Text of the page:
We can move things from left to right, and we can move things up-down.
We call this two dimensional.
We can also have one dimensional, which is analogous to moving along a straight line, eg a ruler.
We can also have three dimensional, which is analogous to moving freely in the world, left-right, up-down, back & forth.
The number of dimensions is visible from the amount of axis we have.
Each axis denotes a degree of freedom we can move along.
In two dimensions, these are usually labelled x & y where positive x points to the right, and positive y points up.
Also to keep it simple for now, we also assume axis are perpendicular to each other (they form a straight cross).
In one dimension we would only have one axis x.
In two dimensions we would have two axis, x & y.
In three dimensions we would have three axis, x, y & z.
Below these three options are shown side by side:
As can be seen in the images above, all axis runs from negative values to positive values, with zero in the middle.
By convention the axis intersect at zero. We call this the origin.
Coordinates are denoted by numbers, which correspond to a specific point in our coordinate system.
Each and every coordinate matches with one exact spot in that system.
For 1 dimensional systems, a coordinate is a single number like 5.
For 2 dimensional systems, a coordinate is a tuple, which means two numbers, like (3,4).
Similarly for 3 dimensional systems, a coordinate is a triplet, aka three numbers, like (1,5,2)
The numbers indicate how many steps you have to take along a specific axis.
Sort of like finding a treasure using a treasure map.
Each number in a coordinate corresponds to a specific axis in the following order: x,y,z
In other words:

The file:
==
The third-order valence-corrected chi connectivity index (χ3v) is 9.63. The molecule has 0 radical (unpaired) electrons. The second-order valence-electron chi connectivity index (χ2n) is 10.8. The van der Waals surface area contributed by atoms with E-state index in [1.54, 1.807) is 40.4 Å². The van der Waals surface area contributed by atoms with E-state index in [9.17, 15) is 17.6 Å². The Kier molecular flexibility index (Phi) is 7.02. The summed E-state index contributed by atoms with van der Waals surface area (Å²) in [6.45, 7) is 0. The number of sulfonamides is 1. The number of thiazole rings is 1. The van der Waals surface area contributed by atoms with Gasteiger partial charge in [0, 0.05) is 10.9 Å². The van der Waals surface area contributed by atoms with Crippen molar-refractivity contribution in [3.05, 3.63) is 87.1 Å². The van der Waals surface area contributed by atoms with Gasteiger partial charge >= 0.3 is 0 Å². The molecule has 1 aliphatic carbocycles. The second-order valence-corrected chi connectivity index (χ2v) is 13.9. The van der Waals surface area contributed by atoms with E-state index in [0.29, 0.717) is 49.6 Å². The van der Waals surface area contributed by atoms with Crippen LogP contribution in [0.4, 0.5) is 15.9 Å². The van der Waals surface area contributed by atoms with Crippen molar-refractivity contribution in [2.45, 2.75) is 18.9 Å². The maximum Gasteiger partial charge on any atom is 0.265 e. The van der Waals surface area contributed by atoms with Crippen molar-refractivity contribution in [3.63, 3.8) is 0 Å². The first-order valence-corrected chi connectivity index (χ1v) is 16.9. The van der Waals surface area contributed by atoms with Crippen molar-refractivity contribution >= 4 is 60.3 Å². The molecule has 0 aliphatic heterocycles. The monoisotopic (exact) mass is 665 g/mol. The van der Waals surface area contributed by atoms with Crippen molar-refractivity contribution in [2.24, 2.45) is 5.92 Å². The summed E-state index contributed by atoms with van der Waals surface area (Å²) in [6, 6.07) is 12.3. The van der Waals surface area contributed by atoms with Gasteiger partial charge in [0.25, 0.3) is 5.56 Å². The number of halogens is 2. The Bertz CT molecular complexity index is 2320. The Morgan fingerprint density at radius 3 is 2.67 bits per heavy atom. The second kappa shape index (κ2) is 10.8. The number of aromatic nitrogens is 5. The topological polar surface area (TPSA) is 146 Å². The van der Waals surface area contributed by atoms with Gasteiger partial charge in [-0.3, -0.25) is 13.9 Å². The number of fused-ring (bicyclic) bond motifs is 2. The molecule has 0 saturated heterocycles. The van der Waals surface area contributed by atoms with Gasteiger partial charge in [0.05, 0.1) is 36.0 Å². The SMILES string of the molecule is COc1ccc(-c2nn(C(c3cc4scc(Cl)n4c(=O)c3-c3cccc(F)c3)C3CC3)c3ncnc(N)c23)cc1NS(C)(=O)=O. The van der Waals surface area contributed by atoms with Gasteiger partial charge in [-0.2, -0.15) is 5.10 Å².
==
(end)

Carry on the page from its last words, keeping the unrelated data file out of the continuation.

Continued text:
- (5) means: take 5 steps along the x axis.
- (3,4) means: take 3 steps along the x axis and 4 along the y.
- (1,5,2) means: take 1 step along the x axis, 5 along the y, and 2 along the z axis.
Of course, we need to know how big those steps should be, otherwise we’d still be lost.
This brings us to units.
Turning a coordinate like (3,4) into a specific location in our coordinate system is called “resolving a coordinate“.
In the case of (3,4) this requires taking 3 steps along the x axis and 4 along the y.
How big those steps are is determined by the unit size of the system, indicated by the little tick marks along the axis.
The size of these units are constant along a specific axis, and when it comes to gaming, usually also the same for every axis.
Although you can choose the size of these units arbitrarily, usually they aren’t. Here are some non arbitrary examples:
- High school math: the unit size will often be 1 centimeter or an inch
- 2D Gaming: unit size will often be in pixels, since your screen is made up of them
It’s good to realize what freedoms we have within the Cartesian Coordinate System and which things are fixed.
Fixed system elements:
- we have dimensions
- we have axis
- we have an origin
- we have units
Freedom of choice:
- the amount of dimensions we want to use
- the direction of our axis. Why not have positive y point downwards like some game engines do?
- the size of the units
This concludes it for this post, which laid some ground work for my next post, which will be about Vector basics.
Hope it was helpful to you and see you next time.